Ender had no idea what he was doing. He is surprised because he assumed after going to Command School, he would now be leading a fleet against the Formic enemy.

This is part of the great discussion being held by the leaders of the Command School.

The book would have had a bit more explanation regarding the idea that Ender really believed he was involved in a game, not a real time simulation that was actually engaged in fighting and destroying the enemy. This is part of the deception that makes it possible for Ender to do what is necessary to completely devastate the enemy. The belief by the Command School leaders is if Ender knew what he was doing, he would hesitate to sacrifice his men AND in the destruction of the enemy.

  • Excellent answer! This is the whole point of the story! What is a perfect tactician capable of, and of what is he NOT capable? – Matt Feb 5 '14 at 22:56
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During the opening Credits there was an A E Wiggin quote basically saying that if you want to defeat your enemy, you must love them. I think that at the point where ender was doing the final exam, he was feeling compassion and wanted to watch and study them before engaging them. Also, the bigger lie was that Ender and the whole world were being told that the buggers were coming for a second invasion. The final test of invading their home world was supposed to just be a scenario. I love everything Ender and quite frankly came into this movie with low expectations and found myself pleasantly surprised.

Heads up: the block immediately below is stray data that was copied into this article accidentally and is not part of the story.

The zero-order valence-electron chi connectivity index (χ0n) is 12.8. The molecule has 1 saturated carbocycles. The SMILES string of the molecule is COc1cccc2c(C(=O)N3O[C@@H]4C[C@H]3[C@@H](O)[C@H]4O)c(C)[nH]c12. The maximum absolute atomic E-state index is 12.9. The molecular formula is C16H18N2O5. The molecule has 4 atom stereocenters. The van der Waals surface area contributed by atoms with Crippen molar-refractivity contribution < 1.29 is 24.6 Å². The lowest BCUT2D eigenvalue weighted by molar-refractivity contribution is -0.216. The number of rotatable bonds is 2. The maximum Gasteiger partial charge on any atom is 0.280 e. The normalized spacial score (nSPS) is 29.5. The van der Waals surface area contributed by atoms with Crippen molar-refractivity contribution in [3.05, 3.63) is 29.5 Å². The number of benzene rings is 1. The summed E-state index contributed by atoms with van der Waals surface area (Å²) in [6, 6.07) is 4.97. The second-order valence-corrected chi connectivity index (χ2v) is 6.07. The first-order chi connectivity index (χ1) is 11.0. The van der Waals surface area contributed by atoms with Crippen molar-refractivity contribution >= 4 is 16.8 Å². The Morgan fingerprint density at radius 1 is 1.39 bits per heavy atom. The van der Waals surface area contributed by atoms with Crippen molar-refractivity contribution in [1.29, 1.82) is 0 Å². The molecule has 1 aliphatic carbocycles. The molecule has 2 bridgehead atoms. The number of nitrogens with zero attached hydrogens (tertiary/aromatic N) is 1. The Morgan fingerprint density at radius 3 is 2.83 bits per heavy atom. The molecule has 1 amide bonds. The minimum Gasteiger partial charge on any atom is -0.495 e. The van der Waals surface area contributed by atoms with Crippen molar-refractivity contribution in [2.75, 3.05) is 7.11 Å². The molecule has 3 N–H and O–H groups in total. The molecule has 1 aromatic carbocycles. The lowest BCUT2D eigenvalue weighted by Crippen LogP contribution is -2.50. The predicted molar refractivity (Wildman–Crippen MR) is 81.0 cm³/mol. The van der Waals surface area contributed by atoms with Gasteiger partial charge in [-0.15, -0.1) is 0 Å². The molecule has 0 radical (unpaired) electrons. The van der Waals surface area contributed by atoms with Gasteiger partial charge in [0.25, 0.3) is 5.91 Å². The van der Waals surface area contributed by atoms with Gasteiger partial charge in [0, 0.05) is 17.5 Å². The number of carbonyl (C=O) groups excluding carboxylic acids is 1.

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    *3rd invasion. The buggers had already invaded twice. But good point – childcat15 Nov 4 '13 at 9:17
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    @childcat15 : The movie only has 2 invasions, only 1 from the formics and the 2nd one being Ender's... – C.B. Nov 5 '13 at 22:24
  • Book has 2 buggers' invasions, and Ender's is 3rd – Envite Feb 6 '14 at 14:41
  • "When I understand my enemy well enough to defeat him, then in that moment, I also love him" A.E. Wiggin this is the exact quote. I found it quite a deep statement to study so I had my husband put the DVD back in to write it down. Not, if you want to defeat your enemy... totally different meaning. No "if". It is stated as a done deal. – user22738 Feb 12 '14 at 1:23
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It's called Enders Game because he thought it was just that, a game. He thought it was all a training exercise.

If he knew it was "real" then it would have been highly unlikely that he would have chosen the tactics he did.

How would you feel if you were told after playing Halo or Mass Effect or any other computer game that it was all actually real? You were remotely controlling a super-soldier who killed hundreds of aliens.

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Ender had to learn to understand the Formics in order to defeat them. He thought he was being tested.

In real life he would never have wanted to commit xenocide of an entire species he had come to understand as intimately as his own. He wanted to protect earth and humanity, not utterly eradicate an entire alien race. Also in the book he thought he was training to stop the Buggers from launching a third invasion.

  • Isn't this the same thing the other answers already said? – DVK-on-Ahch-To Feb 6 '14 at 16:36
  • Pretty much, I was just trying to simplify it a bit. – sevvack Feb 6 '14 at 18:35

protected by Community Mar 7 '14 at 2:25